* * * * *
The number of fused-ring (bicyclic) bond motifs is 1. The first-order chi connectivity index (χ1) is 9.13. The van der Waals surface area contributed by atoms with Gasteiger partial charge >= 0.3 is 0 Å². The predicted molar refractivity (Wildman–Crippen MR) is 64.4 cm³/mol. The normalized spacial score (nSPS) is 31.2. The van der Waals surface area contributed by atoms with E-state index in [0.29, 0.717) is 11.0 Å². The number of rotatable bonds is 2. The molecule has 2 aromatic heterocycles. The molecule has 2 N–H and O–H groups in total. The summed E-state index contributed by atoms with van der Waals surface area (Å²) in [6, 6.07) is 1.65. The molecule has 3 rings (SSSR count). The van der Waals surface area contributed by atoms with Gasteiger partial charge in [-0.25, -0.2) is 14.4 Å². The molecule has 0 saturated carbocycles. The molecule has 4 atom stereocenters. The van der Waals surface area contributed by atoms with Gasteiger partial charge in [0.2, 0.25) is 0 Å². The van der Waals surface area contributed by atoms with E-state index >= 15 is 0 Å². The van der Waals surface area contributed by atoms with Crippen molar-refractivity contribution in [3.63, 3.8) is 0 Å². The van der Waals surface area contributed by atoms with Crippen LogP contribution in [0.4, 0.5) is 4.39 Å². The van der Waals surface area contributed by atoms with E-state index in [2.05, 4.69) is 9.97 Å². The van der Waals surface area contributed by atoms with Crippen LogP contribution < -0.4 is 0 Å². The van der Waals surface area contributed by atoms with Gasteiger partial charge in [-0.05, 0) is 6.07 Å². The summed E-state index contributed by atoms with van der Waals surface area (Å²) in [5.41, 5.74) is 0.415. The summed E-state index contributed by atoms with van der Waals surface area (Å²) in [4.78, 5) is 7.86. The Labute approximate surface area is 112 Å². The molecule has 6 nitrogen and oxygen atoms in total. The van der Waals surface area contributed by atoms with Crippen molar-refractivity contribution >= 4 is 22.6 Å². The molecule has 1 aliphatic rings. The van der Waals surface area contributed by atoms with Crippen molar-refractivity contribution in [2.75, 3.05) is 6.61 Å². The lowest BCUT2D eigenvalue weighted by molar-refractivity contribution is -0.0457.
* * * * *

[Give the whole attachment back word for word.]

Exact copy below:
The number of fused-ring (bicyclic) bond motifs is 1. The first-order chi connectivity index (χ1) is 9.13. The van der Waals surface area contributed by atoms with Gasteiger partial charge >= 0.3 is 0 Å². The predicted molar refractivity (Wildman–Crippen MR) is 64.4 cm³/mol. The normalized spacial score (nSPS) is 31.2. The van der Waals surface area contributed by atoms with E-state index in [0.29, 0.717) is 11.0 Å². The number of rotatable bonds is 2. The molecule has 2 aromatic heterocycles. The molecule has 2 N–H and O–H groups in total. The summed E-state index contributed by atoms with van der Waals surface area (Å²) in [6, 6.07) is 1.65. The molecule has 3 rings (SSSR count). The van der Waals surface area contributed by atoms with Gasteiger partial charge in [-0.25, -0.2) is 14.4 Å². The molecule has 0 saturated carbocycles. The molecule has 4 atom stereocenters. The van der Waals surface area contributed by atoms with Gasteiger partial charge in [0.2, 0.25) is 0 Å². The van der Waals surface area contributed by atoms with E-state index >= 15 is 0 Å². The van der Waals surface area contributed by atoms with Crippen molar-refractivity contribution in [3.63, 3.8) is 0 Å². The van der Waals surface area contributed by atoms with Crippen LogP contribution in [0.4, 0.5) is 4.39 Å². The van der Waals surface area contributed by atoms with E-state index in [2.05, 4.69) is 9.97 Å². The van der Waals surface area contributed by atoms with Crippen LogP contribution < -0.4 is 0 Å². The van der Waals surface area contributed by atoms with Gasteiger partial charge in [-0.05, 0) is 6.07 Å². The summed E-state index contributed by atoms with van der Waals surface area (Å²) in [5.41, 5.74) is 0.415. The summed E-state index contributed by atoms with van der Waals surface area (Å²) in [4.78, 5) is 7.86. The Labute approximate surface area is 112 Å². The molecule has 6 nitrogen and oxygen atoms in total. The van der Waals surface area contributed by atoms with Crippen molar-refractivity contribution >= 4 is 22.6 Å². The molecule has 1 aliphatic rings. The van der Waals surface area contributed by atoms with Crippen molar-refractivity contribution in [2.75, 3.05) is 6.61 Å². The lowest BCUT2D eigenvalue weighted by molar-refractivity contribution is -0.0457.